Re: extracting semantics Re: Namespace

Le 18 juil. 2007 à 19:09, Ben Boyle a écrit :
> I think the burden of proof should be flipped here. If HTML5 changes
> the semantics of an element, any element, that had better be
> justified.

Indeed, or more exactly, refining the meaning of an element have to  
be done in a very careful way.
For example, because we were talking about small element. Something  
that would make a bit more sense to me would be

What type of information I could see HTML 5.01

   Definition: The small element renders the text in a smaller font  
than its environment.

   Browsers: They should support it by rendering with a font smaller  
than the …

   Authoring tools: They should not support this presentational  
elements. If the use of small is done in the intent of carrying  
meaningful semantics, the author should use an appropriate class name  
or a dedicated element for it.


	<a href="">Creative  
Commons 2.0</a>

      <html profile="@@">
      <p class="copyright">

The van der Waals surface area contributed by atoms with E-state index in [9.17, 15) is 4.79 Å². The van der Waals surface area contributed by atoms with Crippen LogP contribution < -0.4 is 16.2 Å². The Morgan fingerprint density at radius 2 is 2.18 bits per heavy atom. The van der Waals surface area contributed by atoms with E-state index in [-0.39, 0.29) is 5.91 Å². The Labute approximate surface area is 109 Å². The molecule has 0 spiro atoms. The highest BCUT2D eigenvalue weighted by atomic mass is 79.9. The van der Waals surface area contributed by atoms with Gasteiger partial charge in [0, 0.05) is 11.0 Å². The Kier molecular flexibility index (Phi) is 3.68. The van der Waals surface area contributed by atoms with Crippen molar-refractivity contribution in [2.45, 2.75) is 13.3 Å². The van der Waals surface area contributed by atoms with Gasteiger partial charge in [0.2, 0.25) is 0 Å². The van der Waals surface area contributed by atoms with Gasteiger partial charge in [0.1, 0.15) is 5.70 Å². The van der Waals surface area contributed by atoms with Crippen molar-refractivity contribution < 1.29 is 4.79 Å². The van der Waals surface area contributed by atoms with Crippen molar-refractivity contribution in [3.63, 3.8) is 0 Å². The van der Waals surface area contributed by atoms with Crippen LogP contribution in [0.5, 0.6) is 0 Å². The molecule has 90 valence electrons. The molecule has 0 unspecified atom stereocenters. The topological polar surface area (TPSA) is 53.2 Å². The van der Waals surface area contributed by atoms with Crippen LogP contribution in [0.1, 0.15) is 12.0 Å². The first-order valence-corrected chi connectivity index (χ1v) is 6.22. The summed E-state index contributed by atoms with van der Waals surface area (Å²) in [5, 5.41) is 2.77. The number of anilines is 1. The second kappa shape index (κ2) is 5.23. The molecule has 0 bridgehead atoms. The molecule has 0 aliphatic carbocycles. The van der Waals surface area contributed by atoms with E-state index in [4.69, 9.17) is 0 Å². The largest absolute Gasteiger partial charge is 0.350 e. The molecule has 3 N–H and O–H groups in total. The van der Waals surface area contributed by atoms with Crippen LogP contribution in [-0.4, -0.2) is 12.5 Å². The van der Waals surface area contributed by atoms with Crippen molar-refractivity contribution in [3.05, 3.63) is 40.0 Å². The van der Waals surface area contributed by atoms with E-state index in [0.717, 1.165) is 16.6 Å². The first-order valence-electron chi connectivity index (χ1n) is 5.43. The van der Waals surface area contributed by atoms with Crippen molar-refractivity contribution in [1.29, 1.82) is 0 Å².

<a href=""  
rel="license">cc by 2.0</a>

   Trivia: "small" elements has been used to represent sometimes  
"small print" (part of a document often describing legal  
restrictions, such as copyrights or other disadvantages), or other  
side comments.


   Here there is a need of statistics. From my [quick checking][1] on  
some high traffic japanese websites, it has been used only 1 on 8 on  
the home page. (which is not a serious survey, just to give an idea.)
   - How many small elements are really used for "small print" or  
"side comments"?
   - What is the most common way of declaring copyright information?

   About extracting semantics
   * Semantic Data Extractor
   * LogValidator (has been also conceived for this kind of things)
   * Yahoo Search
   * Google Search


Karl Dubost -
W3C Conformance Manager, QA Activity Lead
   QA Weblog -
      *** Be Strict To Be Cool ***

Received on Thursday, 19 July 2007 00:30:52 UTC